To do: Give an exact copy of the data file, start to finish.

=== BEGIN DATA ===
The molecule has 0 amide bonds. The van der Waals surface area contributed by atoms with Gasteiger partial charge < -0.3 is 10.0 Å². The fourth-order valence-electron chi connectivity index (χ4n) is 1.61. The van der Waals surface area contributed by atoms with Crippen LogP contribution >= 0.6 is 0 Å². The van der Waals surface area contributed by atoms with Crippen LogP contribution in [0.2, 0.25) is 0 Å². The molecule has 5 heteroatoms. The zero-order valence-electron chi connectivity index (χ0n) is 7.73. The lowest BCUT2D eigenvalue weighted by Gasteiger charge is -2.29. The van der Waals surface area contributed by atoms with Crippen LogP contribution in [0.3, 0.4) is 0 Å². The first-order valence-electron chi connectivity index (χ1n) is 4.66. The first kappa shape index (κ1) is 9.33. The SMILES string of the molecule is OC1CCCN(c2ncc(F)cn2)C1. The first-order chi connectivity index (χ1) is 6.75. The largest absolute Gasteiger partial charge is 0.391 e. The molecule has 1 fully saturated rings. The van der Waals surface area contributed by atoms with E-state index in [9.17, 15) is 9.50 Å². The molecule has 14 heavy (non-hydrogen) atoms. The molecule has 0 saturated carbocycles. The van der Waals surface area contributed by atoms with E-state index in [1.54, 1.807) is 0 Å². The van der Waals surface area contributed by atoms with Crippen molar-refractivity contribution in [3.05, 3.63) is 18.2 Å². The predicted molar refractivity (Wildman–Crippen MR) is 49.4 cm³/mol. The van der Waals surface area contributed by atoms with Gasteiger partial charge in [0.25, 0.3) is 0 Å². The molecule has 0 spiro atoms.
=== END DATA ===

The molecule has 0 amide bonds. The van der Waals surface area contributed by atoms with Gasteiger partial charge < -0.3 is 10.0 Å². The fourth-order valence-electron chi connectivity index (χ4n) is 1.61. The van der Waals surface area contributed by atoms with Crippen LogP contribution >= 0.6 is 0 Å². The van der Waals surface area contributed by atoms with Crippen LogP contribution in [0.2, 0.25) is 0 Å². The molecule has 5 heteroatoms. The zero-order valence-electron chi connectivity index (χ0n) is 7.73. The lowest BCUT2D eigenvalue weighted by Gasteiger charge is -2.29. The van der Waals surface area contributed by atoms with Crippen LogP contribution in [0.3, 0.4) is 0 Å². The first-order valence-electron chi connectivity index (χ1n) is 4.66. The first kappa shape index (κ1) is 9.33. The SMILES string of the molecule is OC1CCCN(c2ncc(F)cn2)C1. The first-order chi connectivity index (χ1) is 6.75. The largest absolute Gasteiger partial charge is 0.391 e. The molecule has 1 fully saturated rings. The van der Waals surface area contributed by atoms with E-state index in [9.17, 15) is 9.50 Å². The molecule has 14 heavy (non-hydrogen) atoms. The molecule has 0 saturated carbocycles. The van der Waals surface area contributed by atoms with E-state index in [1.54, 1.807) is 0 Å². The van der Waals surface area contributed by atoms with Crippen molar-refractivity contribution in [3.05, 3.63) is 18.2 Å². The predicted molar refractivity (Wildman–Crippen MR) is 49.4 cm³/mol. The van der Waals surface area contributed by atoms with Gasteiger partial charge in [0.25, 0.3) is 0 Å². The molecule has 0 spiro atoms.